8 February 2019
By David Taylor President of Chartered Association of Building Engineers
Last month I was honoured to deliver the keynote speech at the Chartered Association of Building Engineers (CABE) conference Pathways to Excellence in Kuala Lumpur, Malaysia. With an audience spanning design, construction, evaluation and operation, reflecting the diverse nature of CABE’s membership, the topic had to have wide appeal and strike a note on which to open and, therefore, establish the rest of the day’s content. The one topic that for me affects everyone in the industry and knows no geographical boundaries is safety – it’s also a topic that is high on the agenda and still requires our attention and improvement.
There is little doubt that health and safety has taken huge leaps forward over recent years. However, this doesn’t mean we can take our foot off the gas and sit back in the belief that it is a job well done. There is still much we can do to improve the safety of our industry, and I believe the biggest step we can take is by acknowledging that it is a shared responsibility and that we must all work together.
Back in 1994, Sir Michael Latham stated: “No construction project is risk-free. Risk can be managed, minimised, shared, transferred or accepted. It cannot be ignored.” The statement is as true today as it was nearly 25 years ago when he said it.
CABE believes in the four principles of being safer together:
- core values of ethics, integrity, competency and communication
- risk management across procurement, occupational risk, financial risk and project risk
- standards including Building Regulations, planning policy and Construction Design and Management Regulations (CDM), and
- industry image in terms of how we conduct ourselves, educating a next generation workforce and consumer perception.
Industry standards have evolved to help us manage risk through regulation, but we as an industry have had to continue to learn and, unfortunately, have had to learn from our mistakes, which often can be very public and fatal. But with increased standards, have we learnt to co-ordinate and communicate better? Have we learnt to control frameworks better and co-ordinate delivery of projects from design across construction to operation? I’m afraid the answer is, not always.
In 2016 Mark Farmer created ‘The Farmer Review of the UK Construction Labour Model’, commissioned by the Construction Leadership Council at the request of the government. In it, he concluded that the construction industry must ‘modernise or die’ and called for urgent changes to the industry structure and working practices. Roll forward two years to 2018 and these are messages were being echoed by Dame Judith Hackitt in her report, the ‘Independent Review of Building Regulations and Fire Safety’. So what have we learnt?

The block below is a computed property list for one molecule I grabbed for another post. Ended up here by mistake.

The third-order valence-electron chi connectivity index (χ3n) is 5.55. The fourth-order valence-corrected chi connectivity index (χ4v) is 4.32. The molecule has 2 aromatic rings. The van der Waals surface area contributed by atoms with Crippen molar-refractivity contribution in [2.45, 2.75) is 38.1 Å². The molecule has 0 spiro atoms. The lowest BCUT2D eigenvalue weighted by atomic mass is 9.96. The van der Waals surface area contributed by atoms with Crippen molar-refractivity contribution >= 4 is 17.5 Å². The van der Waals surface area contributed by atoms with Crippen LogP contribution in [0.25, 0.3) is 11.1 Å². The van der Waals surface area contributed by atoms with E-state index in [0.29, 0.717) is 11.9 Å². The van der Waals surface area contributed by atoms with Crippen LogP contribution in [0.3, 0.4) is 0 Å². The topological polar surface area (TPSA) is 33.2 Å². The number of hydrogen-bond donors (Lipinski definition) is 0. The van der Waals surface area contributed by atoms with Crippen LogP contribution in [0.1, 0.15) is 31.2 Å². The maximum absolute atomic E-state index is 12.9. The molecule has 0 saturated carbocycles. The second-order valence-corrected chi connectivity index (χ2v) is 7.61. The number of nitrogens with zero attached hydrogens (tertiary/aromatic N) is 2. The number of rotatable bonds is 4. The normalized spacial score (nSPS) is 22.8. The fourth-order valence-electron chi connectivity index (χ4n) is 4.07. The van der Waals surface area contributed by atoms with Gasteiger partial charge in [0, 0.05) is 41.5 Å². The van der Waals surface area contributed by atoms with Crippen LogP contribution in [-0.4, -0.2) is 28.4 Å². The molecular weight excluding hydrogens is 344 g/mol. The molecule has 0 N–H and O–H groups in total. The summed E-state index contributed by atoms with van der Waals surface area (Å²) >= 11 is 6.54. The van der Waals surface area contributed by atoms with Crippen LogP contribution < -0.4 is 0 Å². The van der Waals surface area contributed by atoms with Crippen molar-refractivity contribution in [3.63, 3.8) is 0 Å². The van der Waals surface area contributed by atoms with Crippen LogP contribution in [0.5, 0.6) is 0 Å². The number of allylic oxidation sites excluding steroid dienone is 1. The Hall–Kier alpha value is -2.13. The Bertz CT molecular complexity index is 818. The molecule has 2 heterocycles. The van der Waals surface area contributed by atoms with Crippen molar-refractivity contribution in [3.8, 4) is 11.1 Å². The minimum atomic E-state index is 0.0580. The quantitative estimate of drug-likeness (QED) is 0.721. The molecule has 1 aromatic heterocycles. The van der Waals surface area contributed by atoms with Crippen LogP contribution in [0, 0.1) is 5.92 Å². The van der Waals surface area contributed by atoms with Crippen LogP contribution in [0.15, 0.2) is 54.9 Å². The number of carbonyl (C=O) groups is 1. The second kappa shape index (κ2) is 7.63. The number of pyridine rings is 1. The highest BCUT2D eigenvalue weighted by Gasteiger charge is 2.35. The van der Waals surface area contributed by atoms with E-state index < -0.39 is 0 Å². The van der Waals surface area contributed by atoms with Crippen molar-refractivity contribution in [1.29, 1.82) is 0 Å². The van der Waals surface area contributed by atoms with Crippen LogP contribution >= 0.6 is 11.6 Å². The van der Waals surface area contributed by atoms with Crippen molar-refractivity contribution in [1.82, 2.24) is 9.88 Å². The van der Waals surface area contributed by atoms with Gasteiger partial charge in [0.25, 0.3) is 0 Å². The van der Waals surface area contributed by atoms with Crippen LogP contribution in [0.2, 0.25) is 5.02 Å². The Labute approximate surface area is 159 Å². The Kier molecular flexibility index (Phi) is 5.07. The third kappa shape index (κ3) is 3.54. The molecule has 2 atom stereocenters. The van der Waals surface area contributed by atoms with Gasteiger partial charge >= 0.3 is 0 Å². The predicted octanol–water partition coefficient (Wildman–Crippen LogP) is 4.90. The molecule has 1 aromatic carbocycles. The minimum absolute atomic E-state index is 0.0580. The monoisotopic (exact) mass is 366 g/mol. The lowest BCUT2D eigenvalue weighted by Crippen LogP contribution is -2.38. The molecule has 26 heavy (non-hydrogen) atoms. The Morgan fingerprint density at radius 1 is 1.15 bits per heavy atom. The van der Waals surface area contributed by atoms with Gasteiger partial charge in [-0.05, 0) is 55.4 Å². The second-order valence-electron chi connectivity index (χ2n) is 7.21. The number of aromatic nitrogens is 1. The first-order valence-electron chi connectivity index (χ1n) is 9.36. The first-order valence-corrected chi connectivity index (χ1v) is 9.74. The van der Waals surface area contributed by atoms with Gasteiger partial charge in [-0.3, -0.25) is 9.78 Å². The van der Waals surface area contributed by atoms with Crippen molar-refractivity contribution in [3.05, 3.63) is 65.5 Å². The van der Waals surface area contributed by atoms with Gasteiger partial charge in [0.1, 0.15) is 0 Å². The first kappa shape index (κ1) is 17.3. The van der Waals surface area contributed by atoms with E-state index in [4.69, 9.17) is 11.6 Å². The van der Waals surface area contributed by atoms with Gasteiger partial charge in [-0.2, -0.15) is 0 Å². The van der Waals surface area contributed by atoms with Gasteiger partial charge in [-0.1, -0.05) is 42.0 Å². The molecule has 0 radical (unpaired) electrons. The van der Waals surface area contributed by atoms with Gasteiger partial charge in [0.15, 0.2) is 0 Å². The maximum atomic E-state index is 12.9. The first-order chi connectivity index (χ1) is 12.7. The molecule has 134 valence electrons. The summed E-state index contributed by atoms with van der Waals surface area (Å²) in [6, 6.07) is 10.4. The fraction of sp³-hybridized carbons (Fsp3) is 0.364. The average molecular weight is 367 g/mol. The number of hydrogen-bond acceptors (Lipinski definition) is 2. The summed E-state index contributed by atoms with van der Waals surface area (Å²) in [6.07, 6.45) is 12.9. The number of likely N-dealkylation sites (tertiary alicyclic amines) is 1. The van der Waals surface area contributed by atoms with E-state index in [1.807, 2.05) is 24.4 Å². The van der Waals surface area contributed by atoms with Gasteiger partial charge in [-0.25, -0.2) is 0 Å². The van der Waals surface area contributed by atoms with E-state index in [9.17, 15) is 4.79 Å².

The problem is our industry is struggling against economic and commercial factors. Corners get cut and standards are compromised to save money. There isn’t an easy fix. If we are to make a cultural change away from ‘lowest cost wins’, we need to revisit our core values. We need to address competency, compliance and enforcement. We also need to look at design, technology and manufacturing and consider procurement, whole-life maintenance, management and the involvement of the most important person – the end user.
This all takes time and I believe the starting point is good leadership. Leadership is something that we can all implement, everyone has the ability to make a difference through their behaviours and decisions. Cultural change needs to start at the top and it, therefore, has to start with goodleadership.
The client – whether they are public or private – will always have cost as a primary driver for their project. It is our responsibility to ensure that what we deliver for this cost is fit for purpose and not compromised in any way. We also need to understand that by all of us, no matter what our role, working more closely togetherthroughout a project, we can significantly improve delivery, not only in terms of quality, but also cost efficiency.
Through good leadership, open communication and a genuine collaborative approach we can create buildings that are safer and fit for purpose. In doing so we will also help to change the perception of the industry and create a more financially stable industry whilst ensuring the welfare of our workforce. We also need to understand that it is not just a UK issue, it’s a global issue. As witnessed, through CABE’s international chapters – USA, New Zealand, Hong Kong, Singapore, Macau, Malaysia and the Middle East – safety doesn’t discriminate or have geographical boundaries. It’s a shared responsibility and only by working together can we make this change for the better.